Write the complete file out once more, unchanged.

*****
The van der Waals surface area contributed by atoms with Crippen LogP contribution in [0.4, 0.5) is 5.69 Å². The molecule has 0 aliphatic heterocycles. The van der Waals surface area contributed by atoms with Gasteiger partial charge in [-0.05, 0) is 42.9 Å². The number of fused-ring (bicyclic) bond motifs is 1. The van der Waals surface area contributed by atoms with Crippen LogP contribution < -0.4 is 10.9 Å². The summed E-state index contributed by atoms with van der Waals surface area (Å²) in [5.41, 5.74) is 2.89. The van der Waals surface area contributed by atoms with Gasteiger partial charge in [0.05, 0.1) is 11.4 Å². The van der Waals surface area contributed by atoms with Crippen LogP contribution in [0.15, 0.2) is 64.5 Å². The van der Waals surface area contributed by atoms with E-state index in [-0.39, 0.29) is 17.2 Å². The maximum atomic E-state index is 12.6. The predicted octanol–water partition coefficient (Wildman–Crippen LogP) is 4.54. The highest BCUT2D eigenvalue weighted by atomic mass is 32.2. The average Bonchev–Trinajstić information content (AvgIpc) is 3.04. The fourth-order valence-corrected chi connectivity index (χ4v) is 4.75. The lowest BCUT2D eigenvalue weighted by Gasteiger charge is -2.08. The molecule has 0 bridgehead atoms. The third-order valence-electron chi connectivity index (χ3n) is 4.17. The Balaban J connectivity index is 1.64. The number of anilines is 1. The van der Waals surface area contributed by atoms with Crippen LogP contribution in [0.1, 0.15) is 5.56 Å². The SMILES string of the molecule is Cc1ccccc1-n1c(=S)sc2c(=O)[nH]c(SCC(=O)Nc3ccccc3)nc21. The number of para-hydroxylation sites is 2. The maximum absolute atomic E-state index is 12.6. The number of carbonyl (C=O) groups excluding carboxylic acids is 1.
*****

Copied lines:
The van der Waals surface area contributed by atoms with Crippen LogP contribution in [0.4, 0.5) is 5.69 Å². The molecule has 0 aliphatic heterocycles. The van der Waals surface area contributed by atoms with Gasteiger partial charge in [-0.05, 0) is 42.9 Å². The number of fused-ring (bicyclic) bond motifs is 1. The van der Waals surface area contributed by atoms with Crippen LogP contribution < -0.4 is 10.9 Å². The summed E-state index contributed by atoms with van der Waals surface area (Å²) in [5.41, 5.74) is 2.89. The van der Waals surface area contributed by atoms with Gasteiger partial charge in [0.05, 0.1) is 11.4 Å². The van der Waals surface area contributed by atoms with Crippen LogP contribution in [0.15, 0.2) is 64.5 Å². The van der Waals surface area contributed by atoms with E-state index in [-0.39, 0.29) is 17.2 Å². The maximum atomic E-state index is 12.6. The predicted octanol–water partition coefficient (Wildman–Crippen LogP) is 4.54. The highest BCUT2D eigenvalue weighted by atomic mass is 32.2. The average Bonchev–Trinajstić information content (AvgIpc) is 3.04. The fourth-order valence-corrected chi connectivity index (χ4v) is 4.75. The lowest BCUT2D eigenvalue weighted by Gasteiger charge is -2.08. The molecule has 0 bridgehead atoms. The third-order valence-electron chi connectivity index (χ3n) is 4.17. The Balaban J connectivity index is 1.64. The number of anilines is 1. The van der Waals surface area contributed by atoms with Crippen LogP contribution in [0.1, 0.15) is 5.56 Å². The SMILES string of the molecule is Cc1ccccc1-n1c(=S)sc2c(=O)[nH]c(SCC(=O)Nc3ccccc3)nc21. The number of para-hydroxylation sites is 2. The maximum absolute atomic E-state index is 12.6. The number of carbonyl (C=O) groups excluding carboxylic acids is 1.